Google announced an update to its search engine in the U.S. who will soon be extended to the world, to refine and contextualize his responses. To make, in short, more in tune with reality, according to the ambition of the group. So you type “taj mahal”? Google offers, in a box right, to limit the results to the famous Indian monument, a singer using this pseudonym or a casino in New Jersey of the same name. Also new is learned as well as the results page of Google as the Taj Mahal is a white marble mausoleum located in Agra, India, it opened in 1648 and it is 174 meters high. Research “Taj Mahal” is associated with that of “Ustad Ahmad Lahauri,” the name of the architect of the monument.
“This is not just a catalog of objects is a presentation of the relationships between them. One is understanding between these different elements is the key, “says Amit Singhal, Google‘s vice president. To add to these changes a lighter note, Google will also offer information on the unusual subject of research. Consequence: the user can get answers to their questions without leaving the Google page.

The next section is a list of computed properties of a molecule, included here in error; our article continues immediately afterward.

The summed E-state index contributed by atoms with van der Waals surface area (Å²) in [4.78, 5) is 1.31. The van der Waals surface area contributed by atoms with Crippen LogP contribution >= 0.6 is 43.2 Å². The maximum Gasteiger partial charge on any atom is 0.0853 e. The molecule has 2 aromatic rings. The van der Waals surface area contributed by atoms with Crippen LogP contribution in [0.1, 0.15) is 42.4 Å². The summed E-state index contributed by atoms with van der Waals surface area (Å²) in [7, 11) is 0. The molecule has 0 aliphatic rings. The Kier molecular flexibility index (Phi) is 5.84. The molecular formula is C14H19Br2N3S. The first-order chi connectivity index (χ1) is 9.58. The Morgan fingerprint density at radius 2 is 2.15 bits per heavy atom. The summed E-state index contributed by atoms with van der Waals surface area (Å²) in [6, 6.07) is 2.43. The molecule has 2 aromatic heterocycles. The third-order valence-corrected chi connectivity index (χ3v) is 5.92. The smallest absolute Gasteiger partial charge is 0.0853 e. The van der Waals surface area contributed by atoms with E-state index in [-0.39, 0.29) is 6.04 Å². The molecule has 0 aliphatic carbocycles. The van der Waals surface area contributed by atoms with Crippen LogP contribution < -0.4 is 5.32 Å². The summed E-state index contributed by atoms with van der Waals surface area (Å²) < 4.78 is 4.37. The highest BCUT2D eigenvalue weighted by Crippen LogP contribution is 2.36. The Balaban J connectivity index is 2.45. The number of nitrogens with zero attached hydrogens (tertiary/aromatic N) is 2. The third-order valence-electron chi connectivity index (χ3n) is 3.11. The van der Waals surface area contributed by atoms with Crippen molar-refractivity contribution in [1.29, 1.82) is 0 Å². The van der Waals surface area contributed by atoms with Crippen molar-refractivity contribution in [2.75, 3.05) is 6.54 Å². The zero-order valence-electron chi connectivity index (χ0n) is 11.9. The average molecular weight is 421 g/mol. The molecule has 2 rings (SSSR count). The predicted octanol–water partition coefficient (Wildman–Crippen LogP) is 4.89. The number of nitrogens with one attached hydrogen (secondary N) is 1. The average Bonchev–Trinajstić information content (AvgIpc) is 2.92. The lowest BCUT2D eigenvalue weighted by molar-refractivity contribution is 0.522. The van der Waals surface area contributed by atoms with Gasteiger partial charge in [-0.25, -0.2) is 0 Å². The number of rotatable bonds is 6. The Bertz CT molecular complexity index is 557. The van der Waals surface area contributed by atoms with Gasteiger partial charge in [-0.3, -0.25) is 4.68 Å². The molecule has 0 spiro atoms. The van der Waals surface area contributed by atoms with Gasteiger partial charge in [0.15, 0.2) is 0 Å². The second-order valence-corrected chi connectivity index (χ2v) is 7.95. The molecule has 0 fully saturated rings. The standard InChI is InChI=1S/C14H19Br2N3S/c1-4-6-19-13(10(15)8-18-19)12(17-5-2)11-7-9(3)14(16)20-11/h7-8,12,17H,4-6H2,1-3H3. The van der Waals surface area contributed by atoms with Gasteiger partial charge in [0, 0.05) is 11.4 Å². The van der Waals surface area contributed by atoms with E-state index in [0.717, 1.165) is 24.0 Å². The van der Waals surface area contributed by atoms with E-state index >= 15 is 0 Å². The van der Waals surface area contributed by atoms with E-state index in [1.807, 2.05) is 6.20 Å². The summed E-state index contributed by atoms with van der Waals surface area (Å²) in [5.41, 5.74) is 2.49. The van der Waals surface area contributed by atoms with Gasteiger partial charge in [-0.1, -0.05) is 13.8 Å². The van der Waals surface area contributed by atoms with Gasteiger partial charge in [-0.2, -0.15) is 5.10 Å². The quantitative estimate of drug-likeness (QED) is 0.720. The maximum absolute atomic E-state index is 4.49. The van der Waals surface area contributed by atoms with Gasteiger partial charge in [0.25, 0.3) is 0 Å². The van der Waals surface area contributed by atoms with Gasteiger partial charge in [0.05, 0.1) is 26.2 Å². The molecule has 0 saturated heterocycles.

Behind these new features lies a technology: the “graph of knowledge,” or “knowledge graph”, “built to understand the real things of the world,” says an official from Google, Ben Gomes. The group has worked there since the acquisition in 2010, the company Metaweb specializing in the management database of movies, books, companies or celebrities. Thus, Google has learned, and quickly: from Freebase, Wikipedia or the CIA World Factbook, the giant has registered 500 million objects, places, characters and memorized some 3.5 billion relations between them.
Update Bing last week
The goal for Google is taking another step ahead to face competing search engines, starting with Bing Microsoft announced last week its largest update since its launch three years ago. Among the new Bing strengthens its integration within the social network Facebook, which Microsoft is a shareholder. According to the firm Comscore , Google has widened its lead over its competitors, concentrating 66.4% of online searches in the U.S. States in April, against 65.7% a year earlier . Well ahead of the 15.3% posted by Bing and 13.7% for Yahoo!.